The search started with everyone chiming in with their opinion, Shawn recalled. “Everyone said I needed to be on Highway 15.”  Highway 15 connects Hazard to Campton, and the road is frequented daily by those wishing to connect to the Mountain Parkway in Campton.

Shawn didn’t want to be on the main drag.  He wanted, instead, to be a destination.  He wanted to be located in downtown Jackson and be part of the town’s revitalization. His search was exhaustive.  The Thatchers never gave up.

Opportunity knocked, again.  Shawn and Crystal answered.

Shawn is a Member of the Breathitt Lodge 649 and they had a small building next to its meeting space.  It was previously occupied by a barber shop and beauty shop.  The tenants abruptly closed.  Shawn waited several months and thought about it before inquiring.  The wheels were shortly in motion and Thatcher’s Downtown became a reality.

Thatcher’s Downtown opened in August 2017.  Shawn and Crystal ordered enough product to make around 700 doughnuts.

“Our business model was built around selling 300 a day to start out,” said Shawn. They sold more than 700 the first day and had to call their food supplier nearly two hours away to get more products. “On the first day, our first customer was at the door at 5:45 a.m.  The next thing I know they were lined up around the building.  It was just me and Crystal here, and I called my two children (who are 18 and 21) to come help.”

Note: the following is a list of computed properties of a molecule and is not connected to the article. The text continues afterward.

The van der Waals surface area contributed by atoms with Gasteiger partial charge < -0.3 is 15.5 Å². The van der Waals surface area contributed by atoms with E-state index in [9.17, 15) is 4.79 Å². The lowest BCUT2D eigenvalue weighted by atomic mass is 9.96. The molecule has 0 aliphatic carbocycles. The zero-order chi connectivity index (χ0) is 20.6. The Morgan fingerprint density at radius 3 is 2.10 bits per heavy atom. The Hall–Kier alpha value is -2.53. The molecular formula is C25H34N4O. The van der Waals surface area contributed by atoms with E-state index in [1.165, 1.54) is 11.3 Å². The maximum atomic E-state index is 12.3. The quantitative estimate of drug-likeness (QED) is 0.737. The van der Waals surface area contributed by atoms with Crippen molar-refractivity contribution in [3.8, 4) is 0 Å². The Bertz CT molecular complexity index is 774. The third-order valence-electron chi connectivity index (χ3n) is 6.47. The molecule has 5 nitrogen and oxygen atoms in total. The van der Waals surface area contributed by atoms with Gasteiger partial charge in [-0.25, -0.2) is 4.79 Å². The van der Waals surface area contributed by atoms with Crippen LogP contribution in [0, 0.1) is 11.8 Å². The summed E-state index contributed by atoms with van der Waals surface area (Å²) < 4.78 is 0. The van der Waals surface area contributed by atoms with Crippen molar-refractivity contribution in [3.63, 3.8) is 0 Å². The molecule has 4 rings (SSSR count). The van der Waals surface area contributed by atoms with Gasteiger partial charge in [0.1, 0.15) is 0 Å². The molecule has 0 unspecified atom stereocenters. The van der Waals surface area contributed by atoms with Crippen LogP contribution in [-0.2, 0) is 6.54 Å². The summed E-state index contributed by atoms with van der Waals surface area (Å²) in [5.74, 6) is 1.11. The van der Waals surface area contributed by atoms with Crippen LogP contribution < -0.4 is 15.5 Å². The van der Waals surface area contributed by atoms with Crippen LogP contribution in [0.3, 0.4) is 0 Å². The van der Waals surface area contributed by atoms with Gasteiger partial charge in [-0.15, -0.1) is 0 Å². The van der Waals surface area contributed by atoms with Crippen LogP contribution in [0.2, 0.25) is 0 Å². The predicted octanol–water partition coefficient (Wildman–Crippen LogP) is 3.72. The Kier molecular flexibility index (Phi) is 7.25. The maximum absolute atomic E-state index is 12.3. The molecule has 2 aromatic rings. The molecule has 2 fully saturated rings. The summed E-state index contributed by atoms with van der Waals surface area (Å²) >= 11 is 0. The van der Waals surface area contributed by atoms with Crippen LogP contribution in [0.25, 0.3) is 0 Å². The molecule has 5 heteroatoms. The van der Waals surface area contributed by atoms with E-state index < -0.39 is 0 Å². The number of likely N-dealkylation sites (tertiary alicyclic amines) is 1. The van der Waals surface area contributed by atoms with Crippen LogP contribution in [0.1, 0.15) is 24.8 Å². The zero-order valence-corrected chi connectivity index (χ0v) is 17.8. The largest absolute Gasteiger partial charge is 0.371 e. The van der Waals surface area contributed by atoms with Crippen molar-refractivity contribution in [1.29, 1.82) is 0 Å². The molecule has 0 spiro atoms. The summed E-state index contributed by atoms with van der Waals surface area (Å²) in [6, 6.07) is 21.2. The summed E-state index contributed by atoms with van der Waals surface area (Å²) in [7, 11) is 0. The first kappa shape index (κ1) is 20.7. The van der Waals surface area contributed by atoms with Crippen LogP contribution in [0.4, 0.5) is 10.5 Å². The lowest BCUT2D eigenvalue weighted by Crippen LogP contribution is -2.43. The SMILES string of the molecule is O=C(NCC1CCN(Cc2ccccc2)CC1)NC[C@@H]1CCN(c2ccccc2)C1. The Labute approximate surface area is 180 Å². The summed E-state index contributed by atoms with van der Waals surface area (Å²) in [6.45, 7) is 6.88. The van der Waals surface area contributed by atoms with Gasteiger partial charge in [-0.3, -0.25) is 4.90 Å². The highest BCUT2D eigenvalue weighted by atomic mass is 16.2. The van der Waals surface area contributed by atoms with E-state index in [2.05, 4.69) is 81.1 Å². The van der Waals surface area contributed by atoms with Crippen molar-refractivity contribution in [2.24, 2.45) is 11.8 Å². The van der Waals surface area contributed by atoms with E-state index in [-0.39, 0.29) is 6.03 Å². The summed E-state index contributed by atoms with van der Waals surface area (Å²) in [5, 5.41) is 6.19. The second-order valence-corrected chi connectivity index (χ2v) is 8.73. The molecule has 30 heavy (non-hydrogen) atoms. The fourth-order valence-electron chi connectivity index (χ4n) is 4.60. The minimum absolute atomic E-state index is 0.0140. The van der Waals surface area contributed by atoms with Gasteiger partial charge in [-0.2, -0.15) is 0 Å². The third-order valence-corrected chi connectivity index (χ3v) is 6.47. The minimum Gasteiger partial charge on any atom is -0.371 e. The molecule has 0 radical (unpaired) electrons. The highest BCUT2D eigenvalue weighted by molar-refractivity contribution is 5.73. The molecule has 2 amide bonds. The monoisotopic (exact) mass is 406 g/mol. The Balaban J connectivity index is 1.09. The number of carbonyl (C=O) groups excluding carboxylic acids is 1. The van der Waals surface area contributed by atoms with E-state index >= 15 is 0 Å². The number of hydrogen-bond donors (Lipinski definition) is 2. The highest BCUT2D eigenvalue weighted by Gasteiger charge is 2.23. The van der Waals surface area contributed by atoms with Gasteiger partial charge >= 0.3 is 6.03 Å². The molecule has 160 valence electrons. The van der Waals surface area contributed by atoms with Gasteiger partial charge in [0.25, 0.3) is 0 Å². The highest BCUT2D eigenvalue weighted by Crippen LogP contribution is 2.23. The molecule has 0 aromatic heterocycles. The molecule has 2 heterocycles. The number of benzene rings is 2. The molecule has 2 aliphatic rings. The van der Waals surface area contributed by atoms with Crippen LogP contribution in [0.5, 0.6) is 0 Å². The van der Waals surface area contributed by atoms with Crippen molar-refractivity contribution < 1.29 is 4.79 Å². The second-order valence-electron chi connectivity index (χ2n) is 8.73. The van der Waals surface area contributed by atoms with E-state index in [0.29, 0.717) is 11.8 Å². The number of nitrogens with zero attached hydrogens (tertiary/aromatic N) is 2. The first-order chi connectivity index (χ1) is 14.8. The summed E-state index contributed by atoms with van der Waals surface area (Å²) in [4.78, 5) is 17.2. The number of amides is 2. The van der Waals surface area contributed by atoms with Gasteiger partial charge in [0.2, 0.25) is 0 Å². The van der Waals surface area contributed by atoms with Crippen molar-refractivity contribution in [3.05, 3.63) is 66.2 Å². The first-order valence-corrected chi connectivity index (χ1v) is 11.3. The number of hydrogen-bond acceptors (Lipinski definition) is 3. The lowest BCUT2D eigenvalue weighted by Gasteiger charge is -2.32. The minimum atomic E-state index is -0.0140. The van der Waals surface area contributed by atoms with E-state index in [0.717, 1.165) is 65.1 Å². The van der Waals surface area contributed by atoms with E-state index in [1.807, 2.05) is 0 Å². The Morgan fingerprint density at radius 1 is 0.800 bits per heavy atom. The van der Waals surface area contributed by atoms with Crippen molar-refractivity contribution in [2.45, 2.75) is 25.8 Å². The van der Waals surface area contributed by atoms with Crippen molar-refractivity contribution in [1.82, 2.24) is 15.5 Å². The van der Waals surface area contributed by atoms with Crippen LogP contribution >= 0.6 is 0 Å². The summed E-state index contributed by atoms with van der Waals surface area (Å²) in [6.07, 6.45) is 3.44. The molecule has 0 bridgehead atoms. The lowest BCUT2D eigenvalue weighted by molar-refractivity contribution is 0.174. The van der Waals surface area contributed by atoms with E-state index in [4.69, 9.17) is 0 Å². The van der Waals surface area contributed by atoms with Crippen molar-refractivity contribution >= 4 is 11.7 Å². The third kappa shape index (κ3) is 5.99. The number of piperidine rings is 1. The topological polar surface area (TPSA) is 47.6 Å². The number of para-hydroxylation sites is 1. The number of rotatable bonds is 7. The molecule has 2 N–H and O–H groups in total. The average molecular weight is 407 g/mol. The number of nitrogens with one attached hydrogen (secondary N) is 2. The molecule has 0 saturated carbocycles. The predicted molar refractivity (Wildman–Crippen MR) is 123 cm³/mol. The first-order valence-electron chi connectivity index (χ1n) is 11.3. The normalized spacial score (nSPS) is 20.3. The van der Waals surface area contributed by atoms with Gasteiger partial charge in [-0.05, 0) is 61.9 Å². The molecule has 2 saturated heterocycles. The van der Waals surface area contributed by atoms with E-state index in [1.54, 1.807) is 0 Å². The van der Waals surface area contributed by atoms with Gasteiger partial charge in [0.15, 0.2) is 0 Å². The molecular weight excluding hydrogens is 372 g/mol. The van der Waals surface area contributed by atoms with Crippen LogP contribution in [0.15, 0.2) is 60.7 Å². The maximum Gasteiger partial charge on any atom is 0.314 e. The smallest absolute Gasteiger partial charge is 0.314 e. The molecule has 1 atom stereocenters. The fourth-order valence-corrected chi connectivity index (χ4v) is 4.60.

The donuts, which are made fresh to order, were – and still are – a hit.  They sold 1,200 donuts on the third day and sold more than 1,000 donuts a day for the next three weeks.

While it has settled down some, Shawn and Crystal gradually introduced breakfast sandwiches, coffee (cappuccino, espresso, and other specialty drinks), sandwiches, soups, and, yes, barbeque.

Their sandwiches feature bread made in-house daily, and their soups, including Shawn’s famous brisket chili, are all made from scratch. 

“We’ve come a long way from catering a friend’s wedding in 2011,” Shawn recalls. “Our barbeque is available every Friday, Saturday, and Sunday and it is a Texas style barbeque.  The meat makes the difference.”

Shawn looks at downtown Jackson as a diamond in the rough.  He points across the road and remembers a grocery store that was once there.

“There were 3 grocery stores and 5-6 other department stores and specialty shops here when I was a kid,” Shawn said. “I want it to be that way again. It can be that way again, but it’s going to take the people of the region stepping up, taking a chance, and doing it.”

Shawn and Crystal said organizations such as SOAR provide hope and inspire the people of the region to take ownership in its future.

“This has given us a platform for ideas,” said Shawn. “It’s providing a plan and networking us with folks that are dealing with the same challenges and opportunities as we are.”

For more information on Thatcher’s Downtown, visit  To learn more about SOAR’s Blueprint Partnership program and how you can join, visit  The program is open to businesses, organizations, and individuals who are committed to building a 21stCentury Appalachia. Together.